Q: Was anyone home when the raid happened? I think you weren't there. But was anyone at your house, like, was your child there? I mean, it's got to be scary. I could only imagine what it's like because they don't tell you anything. They just come. 

A: Andre, I can't tell you. What I can tell you is that, you know, I think that at the end of the day, if my child was home, or my child was not home. But that's what I'm going to tell you. That's all I'm going to tell you. Because, at the end of the day, if I could say more about what happened during the raid or what have you, then I'll be here again to talk to you about it. But, outside of that, I can't speak on it.  


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Q: You said during that press conference as well that there are some billionaires that don't live in [Oakland,] from San Francisco and in Piedmont that you said have something against your administration and want you out of office. What can you tell us about that? Because that was the first time I heard any sort of thing like that. What do you have to show that that is the case and that you have these billionaires coming after you so to speak?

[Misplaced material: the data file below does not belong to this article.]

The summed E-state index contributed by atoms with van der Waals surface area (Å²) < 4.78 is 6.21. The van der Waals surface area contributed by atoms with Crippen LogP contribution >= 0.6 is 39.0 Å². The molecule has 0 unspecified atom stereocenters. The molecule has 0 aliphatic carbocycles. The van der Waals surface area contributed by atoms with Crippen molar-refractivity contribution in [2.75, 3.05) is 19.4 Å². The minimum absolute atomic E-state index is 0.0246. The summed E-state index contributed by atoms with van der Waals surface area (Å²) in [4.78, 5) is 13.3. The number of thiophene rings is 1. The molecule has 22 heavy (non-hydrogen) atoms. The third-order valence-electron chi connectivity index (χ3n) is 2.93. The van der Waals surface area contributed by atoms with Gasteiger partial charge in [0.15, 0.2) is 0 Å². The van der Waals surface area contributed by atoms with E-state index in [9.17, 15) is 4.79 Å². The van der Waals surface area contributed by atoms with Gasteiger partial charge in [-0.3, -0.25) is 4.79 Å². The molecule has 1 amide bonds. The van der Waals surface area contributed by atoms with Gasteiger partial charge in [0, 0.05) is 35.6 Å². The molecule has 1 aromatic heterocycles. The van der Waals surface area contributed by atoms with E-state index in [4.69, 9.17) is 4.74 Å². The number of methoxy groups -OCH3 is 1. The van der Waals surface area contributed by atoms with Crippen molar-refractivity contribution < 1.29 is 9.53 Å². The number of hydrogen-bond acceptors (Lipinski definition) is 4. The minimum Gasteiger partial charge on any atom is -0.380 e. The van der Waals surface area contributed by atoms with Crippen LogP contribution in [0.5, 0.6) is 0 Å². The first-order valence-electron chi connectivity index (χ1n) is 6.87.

A: You know, at the end of the day, we know that there is a lawsuit right now against the people who are trying to recall me because they are refusing to work with law enforcement to really show who is actually donating money for the recall itself. And so we all should be concerned. We should all be concerned when the Public Ethics Commission has a subpoena for this information, which is what they need to do is show who's donating and how much they're donating. But [the recall organizers] are refusing to cooperate. And so that's very concerning. We do know that there are millionaires and billionaires from Piedmont in San Francisco who may be donating to this pact. And so, that's probably part of the reason why they don't want to actually be transparent about who's donating.  

Q: You said there might be some correlation between the recall effort and and the raid on your home. Do you believe that to be the case? That there is someone or something behind the scenes that they're working actively, against your administration? 

A: You know, I actually didn't say that. You know, I think that those are two very different things. Or they could be the same thing. We don't know yet. It's an ongoing investigation.  

Q: Today, a resolution placing the recall against you on the November ballot. What is your message to the council and to Oaklanders about this? 

A: We've done great work coming into office. Let's recall that right when I got into office 18 months ago, that this recall started. So it is a waste of money, a waste of resources. Right now, we're dealing with a huge deficit in the city of Oakland, where we're looking under couch cushions to see how we can actually deliver services. This is not the democratic way of doing things. And not just that, but it's going to cost city residents millions of dollars, millions of dollars that the city does not have.